Time activity curves of [18F] fluspidine PET without and after 90 mg pridopidine

Time activity curves (TACs) of [18F] fluspidine in selected S1R-rich regions (cerebellum, frontal cortex, striatum) strongly changed after administration of 90 mg pridopidine as exemplified in one HV (Fig. 2 a and b) and one HD patient (Fig. 2 c and d). Without pridopidine, the TACs in (sub) cortical and cerebellar regions reached a maximum between 20 and 30 min followed by a slow decrease until the end of the PET scan at 90 min (Fig. 2 a and c). With administration of 90 mg pridopidine, due to the large reduction of the distribution volume (VT), the TACs maximum was already attained between 5 and 10 min after tracer injection followed by a strong reduction in tracer activity until the end of the scan (Fig. 2 b and d). The 1TCM was well suited to describe the tracer dynamics of [18F] fluspidine in (sub) cortical and cerebellar regions as could be seen by the very close agreement between measured data points and model predictions by the 1TCM (Fig. 2 a and c).

Fig. 2
figure2

One-tissue compartment model fits of 90 min [18F] fluspidine PET data at baseline and post-drug in healthy volunteers (HVs) and patients with Huntington disease (HD). One-tissue compartment model fits of 90 min [18F] fluspidine PET data at baseline (a, c; PET1) and acquired 2 h after oral administration of 90 mg pridopidine (b, d; PET2) are exemplified for the cerebellum, frontal cortex, striatum, and corpus callosum in one representative HV (a, b) and one patient with HD (c, d)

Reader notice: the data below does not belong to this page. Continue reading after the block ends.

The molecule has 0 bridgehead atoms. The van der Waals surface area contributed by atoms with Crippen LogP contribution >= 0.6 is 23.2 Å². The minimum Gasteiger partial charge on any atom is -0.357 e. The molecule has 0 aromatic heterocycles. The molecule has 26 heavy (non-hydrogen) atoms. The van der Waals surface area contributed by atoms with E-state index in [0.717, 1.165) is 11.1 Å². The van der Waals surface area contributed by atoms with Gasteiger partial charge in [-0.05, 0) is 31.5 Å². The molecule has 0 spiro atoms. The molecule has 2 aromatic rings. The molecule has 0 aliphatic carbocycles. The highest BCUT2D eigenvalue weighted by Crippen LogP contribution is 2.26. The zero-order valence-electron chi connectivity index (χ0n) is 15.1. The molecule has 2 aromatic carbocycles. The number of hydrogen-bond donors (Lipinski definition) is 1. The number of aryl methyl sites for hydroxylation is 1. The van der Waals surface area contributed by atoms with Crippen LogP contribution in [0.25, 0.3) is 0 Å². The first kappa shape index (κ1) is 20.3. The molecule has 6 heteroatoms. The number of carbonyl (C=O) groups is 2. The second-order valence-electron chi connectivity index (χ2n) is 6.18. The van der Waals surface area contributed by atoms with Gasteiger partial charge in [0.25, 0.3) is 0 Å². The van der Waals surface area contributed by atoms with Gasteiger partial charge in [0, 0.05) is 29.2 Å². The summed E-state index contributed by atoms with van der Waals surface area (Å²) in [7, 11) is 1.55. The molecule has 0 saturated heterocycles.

D2/D3R occupancy of pridopidine in HVs ([18F]fallypride)

The non-displaceable binding potential (BPND) was low for most brain areas except the striatum, which exhibits the highest D2/D3R density. BPND values within the striatum dropped from 21.44 ± 1.92 before dosing to 20.75 ± 1.99 after administration of 90 mg pridopidine. Analysis of the D2/D3R occupancy in HVs revealed a significant (P = 0.047, paired t test, two-tailed) but very low RO between 1.8 and 6.1% (mean: 3.3%) after dosing of 90 mg pridopidine (Fig. 3; Table 4; Supplementary Table S4). Estimation of D2/D3R occupancy by the modified Lassen plot according to equation (4) is illustrated in one HV (Supplementary Fig. S6). Due to the minimal D2/D3R occupancy of 90 mg pridopidine in the HVs, it was decided to perform no [18F] fallypride PET investigation in the HD patients.

Fig. 3
figure3

[18F] fallypride baseline and post-drug PET of dopamine D2/D3 receptor (D2/D3R) availability in healthy volunteers. Parametric PET/MR images of D2/D3R are demonstrated. There is no D2/D3R occupancy of pridopidine paradigmatically demonstrated in one healthy volunteer as assessed by [18F] fallypride PET at baseline and 2 h following single dose of 90 mg pridopidine

Table 4 Dopamine D2/D3 receptor occupancy (RO) and pridopidine dose, weight adjusted dose, and concentration in plasma (Cavg2-4h) as assessed by [18F] fallypride PET at baseline and postdrug in healthy volunteers ([18F] fallypride study)

TACs of [18F] fallypride PET without and following 90 mg pridopidine

The TACs of [18F] fallypride did not show any differences before and after pridopidine administration as exemplified in selected brain regions of one HV (Fig. 4 a and b).

Fig. 4
figure4

Simplified reference tissue model fits of 210 min [18F] fallypride PET data at baseline and post-drug in healthy volunteers (HVs). Simplified reference tissue model fits of 210 min [18F] fallypride PET data at baseline (a; PET1) and acquired 2 h after oral administration of 90 mg pridopidine (b; PET2) are exemplified for the striatum, thalamus, and midbrain using the cerebellum as reference region in one representative healthy volunteer (HV)